Emergency remote teaching and learning wins and stumbling blocks taken from the perspectives of a group of University of Cape Town (UCT) tutors were up for discussion during a segment on day two of the 2020 Teaching and Learning Conference.
The annual conference kicked off on Friday, 18 September, and includes a jam-packed four-day programme. For the first time, the event is taking place online this year.
During a morning session on Monday, 21 September, a group of tutors from UCT’s Faculty of Humanities deliberated on emergency remote teaching and learning following the university’s introduction of the temporary learning methodology in response to the COVID-19 pandemic.
The session was titled “Emergency remote tutoring: a conversation about crisis-responsive tutoring” and it covered some of the group’s experiences to date.
“It was a jarring change. This shift forced us all to navigate new realities, responsibilities and goals.”
Nicole Isaacs, a tutor coordinator for the Humanities Education Development Unit who moderated the discussion, said because of the “unique” role tutors play in teaching and learning, it was important to understand how they responded and adapted to this temporary learning methodology.
“It was a jarring change. This shift forced us all to navigate new realities, responsibilities and goals,” Isaacs said.
Muya Koloko – teaching assistant on the Extended Degree Programme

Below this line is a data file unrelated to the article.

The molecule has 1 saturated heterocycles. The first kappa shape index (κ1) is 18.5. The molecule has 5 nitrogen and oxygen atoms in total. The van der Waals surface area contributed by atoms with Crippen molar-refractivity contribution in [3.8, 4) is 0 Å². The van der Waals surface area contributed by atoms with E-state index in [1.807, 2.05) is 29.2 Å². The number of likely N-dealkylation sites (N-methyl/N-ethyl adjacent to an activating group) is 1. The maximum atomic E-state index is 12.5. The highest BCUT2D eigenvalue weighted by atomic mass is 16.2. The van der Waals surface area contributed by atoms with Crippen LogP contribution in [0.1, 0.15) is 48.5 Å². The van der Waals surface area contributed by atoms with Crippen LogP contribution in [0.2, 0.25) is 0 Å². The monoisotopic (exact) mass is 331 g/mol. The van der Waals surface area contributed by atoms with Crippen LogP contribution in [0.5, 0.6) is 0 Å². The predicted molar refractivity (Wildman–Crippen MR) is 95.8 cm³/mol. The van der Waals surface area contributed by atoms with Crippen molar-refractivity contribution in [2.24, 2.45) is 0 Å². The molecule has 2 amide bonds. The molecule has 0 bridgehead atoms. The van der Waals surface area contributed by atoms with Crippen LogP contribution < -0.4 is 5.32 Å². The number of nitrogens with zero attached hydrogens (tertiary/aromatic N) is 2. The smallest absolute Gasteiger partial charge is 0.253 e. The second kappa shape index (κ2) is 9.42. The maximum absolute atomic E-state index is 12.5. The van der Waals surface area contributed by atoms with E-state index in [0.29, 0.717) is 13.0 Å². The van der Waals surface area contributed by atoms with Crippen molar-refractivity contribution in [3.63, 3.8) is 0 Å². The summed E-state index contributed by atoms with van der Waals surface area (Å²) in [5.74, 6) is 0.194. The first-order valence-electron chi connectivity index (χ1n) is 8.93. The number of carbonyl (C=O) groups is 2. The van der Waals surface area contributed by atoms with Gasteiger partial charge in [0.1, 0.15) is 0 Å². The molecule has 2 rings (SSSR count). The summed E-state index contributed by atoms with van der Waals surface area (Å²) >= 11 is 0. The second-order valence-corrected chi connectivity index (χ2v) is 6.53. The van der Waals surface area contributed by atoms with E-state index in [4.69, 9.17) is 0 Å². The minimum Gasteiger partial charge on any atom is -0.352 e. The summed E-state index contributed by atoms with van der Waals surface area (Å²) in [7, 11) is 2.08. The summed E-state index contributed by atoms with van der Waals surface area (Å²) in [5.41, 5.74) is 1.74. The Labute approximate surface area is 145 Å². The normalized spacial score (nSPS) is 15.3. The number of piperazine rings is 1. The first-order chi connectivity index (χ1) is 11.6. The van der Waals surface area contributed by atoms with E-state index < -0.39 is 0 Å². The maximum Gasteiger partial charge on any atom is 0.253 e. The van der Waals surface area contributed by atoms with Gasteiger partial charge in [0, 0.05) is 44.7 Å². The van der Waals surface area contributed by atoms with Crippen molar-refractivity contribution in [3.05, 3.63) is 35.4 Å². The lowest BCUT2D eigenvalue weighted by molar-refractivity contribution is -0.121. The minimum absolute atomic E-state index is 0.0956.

“The suddenness of the move to emergency remote teaching and learning was a big challenge. We had this set plan – everything was going and suddenly it wasn’t. There had to be a lot of remixing of the material and making sure that tutorials were accessible to as many students as possible.
“We were given an opportunity to start rethinking certain things and to actually start using Vula … to its full potential.”
“We were given an opportunity to start rethinking certain things and to actually start using Vula (the university’s online collaboration and learning system) to its full potential. We no longer had the usual face-based interactions to help students.
“The biggest challenge was making sure things were adapted in a way that was accessible to our students, [and] making sure that material on Vula was displayed well on a computer screen and on a phone [as well as] ensuring that students would not battle if they were learning on one versus the other.
“Students’ needs multiplied and the dynamic became a little more labour intensive. We made sure forums were available … we had set forum topics for the different tutorials and encouraged students [to] engage that way.”
Deborah Aderibigbe – film and media studies tutor
“In the tutor group I was tutoring there were a lot of girls, and for me I think the most challenging aspect was the complaint of the burden of care at home. I think a lot of us moving from face-to-face teaching into that home environment to conduct online learning weren’t prepared for how much of a big factor the burden of care plays at home – especially for young black girls. It was a very difficult thing to navigate. It affected students’ presence in tutorials and their willingness to participate. That was a really big factor.
“This situation is particularly unfair on first years too. We had five weeks on campus and everything shut down and then they went home. I battled because I felt a sense of guilt – we’re asking these [students] for so much and they haven’t been given enough. It’s difficult to teach certain skills, like writing, online. You’re not there to encourage students and tell them they’re doing a good job.”